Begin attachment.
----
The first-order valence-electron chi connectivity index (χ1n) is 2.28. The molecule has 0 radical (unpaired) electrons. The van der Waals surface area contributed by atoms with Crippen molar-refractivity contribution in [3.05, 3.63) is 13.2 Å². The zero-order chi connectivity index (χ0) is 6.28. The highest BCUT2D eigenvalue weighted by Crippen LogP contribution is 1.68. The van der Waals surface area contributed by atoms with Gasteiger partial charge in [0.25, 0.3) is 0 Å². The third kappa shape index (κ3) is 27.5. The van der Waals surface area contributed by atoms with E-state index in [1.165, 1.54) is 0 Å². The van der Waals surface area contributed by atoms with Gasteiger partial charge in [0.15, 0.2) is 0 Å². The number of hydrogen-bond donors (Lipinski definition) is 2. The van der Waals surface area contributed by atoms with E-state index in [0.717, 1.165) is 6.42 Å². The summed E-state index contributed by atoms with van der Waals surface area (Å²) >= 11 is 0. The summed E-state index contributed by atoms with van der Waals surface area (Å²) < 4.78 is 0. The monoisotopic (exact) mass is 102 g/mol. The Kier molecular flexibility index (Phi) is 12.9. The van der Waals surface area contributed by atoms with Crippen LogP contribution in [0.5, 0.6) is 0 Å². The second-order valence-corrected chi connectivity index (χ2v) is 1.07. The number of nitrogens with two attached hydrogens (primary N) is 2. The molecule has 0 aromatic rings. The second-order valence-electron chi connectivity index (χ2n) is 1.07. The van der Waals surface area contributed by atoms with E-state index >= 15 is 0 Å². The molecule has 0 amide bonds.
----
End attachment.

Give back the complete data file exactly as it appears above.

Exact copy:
The first-order valence-electron chi connectivity index (χ1n) is 2.28. The molecule has 0 radical (unpaired) electrons. The van der Waals surface area contributed by atoms with Crippen molar-refractivity contribution in [3.05, 3.63) is 13.2 Å². The zero-order chi connectivity index (χ0) is 6.28. The highest BCUT2D eigenvalue weighted by Crippen LogP contribution is 1.68. The van der Waals surface area contributed by atoms with Gasteiger partial charge in [0.25, 0.3) is 0 Å². The third kappa shape index (κ3) is 27.5. The van der Waals surface area contributed by atoms with E-state index in [1.165, 1.54) is 0 Å². The van der Waals surface area contributed by atoms with Gasteiger partial charge in [0.15, 0.2) is 0 Å². The number of hydrogen-bond donors (Lipinski definition) is 2. The van der Waals surface area contributed by atoms with E-state index in [0.717, 1.165) is 6.42 Å². The summed E-state index contributed by atoms with van der Waals surface area (Å²) >= 11 is 0. The summed E-state index contributed by atoms with van der Waals surface area (Å²) < 4.78 is 0. The monoisotopic (exact) mass is 102 g/mol. The Kier molecular flexibility index (Phi) is 12.9. The van der Waals surface area contributed by atoms with Crippen LogP contribution in [0.5, 0.6) is 0 Å². The second-order valence-corrected chi connectivity index (χ2v) is 1.07. The number of nitrogens with two attached hydrogens (primary N) is 2. The molecule has 0 aromatic rings. The second-order valence-electron chi connectivity index (χ2n) is 1.07. The van der Waals surface area contributed by atoms with E-state index >= 15 is 0 Å². The molecule has 0 amide bonds.